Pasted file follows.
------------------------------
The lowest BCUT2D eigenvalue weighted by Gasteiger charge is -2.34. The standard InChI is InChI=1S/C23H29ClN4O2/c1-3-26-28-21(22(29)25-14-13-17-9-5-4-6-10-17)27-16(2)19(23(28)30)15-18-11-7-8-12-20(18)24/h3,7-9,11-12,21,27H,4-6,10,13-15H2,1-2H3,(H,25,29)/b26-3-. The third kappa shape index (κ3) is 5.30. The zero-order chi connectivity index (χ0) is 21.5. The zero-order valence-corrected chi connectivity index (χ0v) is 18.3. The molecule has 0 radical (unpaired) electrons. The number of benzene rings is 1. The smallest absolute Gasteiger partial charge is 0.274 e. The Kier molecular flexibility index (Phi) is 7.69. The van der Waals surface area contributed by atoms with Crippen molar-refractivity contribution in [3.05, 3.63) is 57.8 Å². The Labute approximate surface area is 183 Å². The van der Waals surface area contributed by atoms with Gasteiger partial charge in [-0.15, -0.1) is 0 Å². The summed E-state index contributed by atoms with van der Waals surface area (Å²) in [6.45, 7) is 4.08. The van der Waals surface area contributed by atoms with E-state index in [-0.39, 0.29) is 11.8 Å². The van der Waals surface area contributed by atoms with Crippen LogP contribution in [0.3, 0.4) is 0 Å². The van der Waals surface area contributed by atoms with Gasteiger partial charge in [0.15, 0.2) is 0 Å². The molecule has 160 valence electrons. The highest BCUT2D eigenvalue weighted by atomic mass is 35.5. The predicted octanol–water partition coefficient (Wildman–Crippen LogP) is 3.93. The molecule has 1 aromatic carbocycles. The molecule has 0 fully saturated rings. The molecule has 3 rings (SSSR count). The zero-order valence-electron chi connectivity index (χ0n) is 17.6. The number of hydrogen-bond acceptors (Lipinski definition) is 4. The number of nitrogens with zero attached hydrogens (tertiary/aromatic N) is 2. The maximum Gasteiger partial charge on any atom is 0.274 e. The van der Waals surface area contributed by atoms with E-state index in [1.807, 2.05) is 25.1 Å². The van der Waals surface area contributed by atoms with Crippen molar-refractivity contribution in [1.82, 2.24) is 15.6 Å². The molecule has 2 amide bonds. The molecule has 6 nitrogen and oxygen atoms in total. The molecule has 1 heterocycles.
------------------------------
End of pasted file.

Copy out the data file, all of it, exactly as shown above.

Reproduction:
The lowest BCUT2D eigenvalue weighted by Gasteiger charge is -2.34. The standard InChI is InChI=1S/C23H29ClN4O2/c1-3-26-28-21(22(29)25-14-13-17-9-5-4-6-10-17)27-16(2)19(23(28)30)15-18-11-7-8-12-20(18)24/h3,7-9,11-12,21,27H,4-6,10,13-15H2,1-2H3,(H,25,29)/b26-3-. The third kappa shape index (κ3) is 5.30. The zero-order chi connectivity index (χ0) is 21.5. The zero-order valence-corrected chi connectivity index (χ0v) is 18.3. The molecule has 0 radical (unpaired) electrons. The number of benzene rings is 1. The smallest absolute Gasteiger partial charge is 0.274 e. The Kier molecular flexibility index (Phi) is 7.69. The van der Waals surface area contributed by atoms with Crippen molar-refractivity contribution in [3.05, 3.63) is 57.8 Å². The Labute approximate surface area is 183 Å². The van der Waals surface area contributed by atoms with Gasteiger partial charge in [-0.15, -0.1) is 0 Å². The summed E-state index contributed by atoms with van der Waals surface area (Å²) in [6.45, 7) is 4.08. The van der Waals surface area contributed by atoms with E-state index in [-0.39, 0.29) is 11.8 Å². The van der Waals surface area contributed by atoms with Crippen LogP contribution in [0.3, 0.4) is 0 Å². The van der Waals surface area contributed by atoms with Gasteiger partial charge in [0.15, 0.2) is 0 Å². The molecule has 160 valence electrons. The highest BCUT2D eigenvalue weighted by atomic mass is 35.5. The predicted octanol–water partition coefficient (Wildman–Crippen LogP) is 3.93. The molecule has 1 aromatic carbocycles. The molecule has 0 fully saturated rings. The molecule has 3 rings (SSSR count). The zero-order valence-electron chi connectivity index (χ0n) is 17.6. The number of hydrogen-bond acceptors (Lipinski definition) is 4. The number of nitrogens with zero attached hydrogens (tertiary/aromatic N) is 2. The maximum Gasteiger partial charge on any atom is 0.274 e. The van der Waals surface area contributed by atoms with E-state index in [1.807, 2.05) is 25.1 Å². The van der Waals surface area contributed by atoms with Crippen molar-refractivity contribution in [1.82, 2.24) is 15.6 Å². The molecule has 2 amide bonds. The molecule has 6 nitrogen and oxygen atoms in total. The molecule has 1 heterocycles.